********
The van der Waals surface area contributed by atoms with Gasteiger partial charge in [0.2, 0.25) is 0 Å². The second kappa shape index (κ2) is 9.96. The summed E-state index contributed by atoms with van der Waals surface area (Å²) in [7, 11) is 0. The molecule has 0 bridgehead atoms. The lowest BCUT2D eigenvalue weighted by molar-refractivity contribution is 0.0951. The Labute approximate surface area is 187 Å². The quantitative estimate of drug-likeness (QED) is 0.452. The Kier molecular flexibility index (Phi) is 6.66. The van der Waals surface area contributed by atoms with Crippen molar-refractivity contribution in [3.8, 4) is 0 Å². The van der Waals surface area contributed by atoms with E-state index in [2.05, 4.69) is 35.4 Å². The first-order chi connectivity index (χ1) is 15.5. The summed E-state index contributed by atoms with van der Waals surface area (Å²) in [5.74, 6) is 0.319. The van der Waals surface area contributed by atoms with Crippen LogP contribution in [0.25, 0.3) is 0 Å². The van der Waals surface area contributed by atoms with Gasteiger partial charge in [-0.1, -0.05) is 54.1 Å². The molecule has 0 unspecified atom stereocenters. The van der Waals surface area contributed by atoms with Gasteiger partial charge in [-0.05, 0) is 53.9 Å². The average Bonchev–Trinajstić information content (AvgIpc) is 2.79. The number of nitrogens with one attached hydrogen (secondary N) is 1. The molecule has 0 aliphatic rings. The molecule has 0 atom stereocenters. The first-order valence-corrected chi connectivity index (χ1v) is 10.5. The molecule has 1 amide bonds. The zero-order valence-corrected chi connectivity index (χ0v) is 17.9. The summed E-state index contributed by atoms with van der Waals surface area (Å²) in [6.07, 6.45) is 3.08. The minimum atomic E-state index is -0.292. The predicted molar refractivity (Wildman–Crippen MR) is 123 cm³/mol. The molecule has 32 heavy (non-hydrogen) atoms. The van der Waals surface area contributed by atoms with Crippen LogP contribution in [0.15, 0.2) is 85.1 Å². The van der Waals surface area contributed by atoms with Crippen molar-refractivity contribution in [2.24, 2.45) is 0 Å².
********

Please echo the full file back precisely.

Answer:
The van der Waals surface area contributed by atoms with Gasteiger partial charge in [0.2, 0.25) is 0 Å². The second kappa shape index (κ2) is 9.96. The summed E-state index contributed by atoms with van der Waals surface area (Å²) in [7, 11) is 0. The molecule has 0 bridgehead atoms. The lowest BCUT2D eigenvalue weighted by molar-refractivity contribution is 0.0951. The Labute approximate surface area is 187 Å². The quantitative estimate of drug-likeness (QED) is 0.452. The Kier molecular flexibility index (Phi) is 6.66. The van der Waals surface area contributed by atoms with Crippen molar-refractivity contribution in [3.8, 4) is 0 Å². The van der Waals surface area contributed by atoms with E-state index in [2.05, 4.69) is 35.4 Å². The first-order chi connectivity index (χ1) is 15.5. The summed E-state index contributed by atoms with van der Waals surface area (Å²) in [5.74, 6) is 0.319. The van der Waals surface area contributed by atoms with Crippen LogP contribution in [0.25, 0.3) is 0 Å². The van der Waals surface area contributed by atoms with Gasteiger partial charge in [-0.1, -0.05) is 54.1 Å². The molecule has 0 unspecified atom stereocenters. The van der Waals surface area contributed by atoms with Gasteiger partial charge in [-0.05, 0) is 53.9 Å². The average Bonchev–Trinajstić information content (AvgIpc) is 2.79. The number of nitrogens with one attached hydrogen (secondary N) is 1. The molecule has 0 aliphatic rings. The molecule has 0 atom stereocenters. The first-order valence-corrected chi connectivity index (χ1v) is 10.5. The molecule has 1 amide bonds. The zero-order valence-corrected chi connectivity index (χ0v) is 17.9. The summed E-state index contributed by atoms with van der Waals surface area (Å²) in [6.07, 6.45) is 3.08. The minimum atomic E-state index is -0.292. The predicted molar refractivity (Wildman–Crippen MR) is 123 cm³/mol. The molecule has 32 heavy (non-hydrogen) atoms. The van der Waals surface area contributed by atoms with Crippen LogP contribution in [0.15, 0.2) is 85.1 Å². The van der Waals surface area contributed by atoms with Crippen molar-refractivity contribution in [2.24, 2.45) is 0 Å².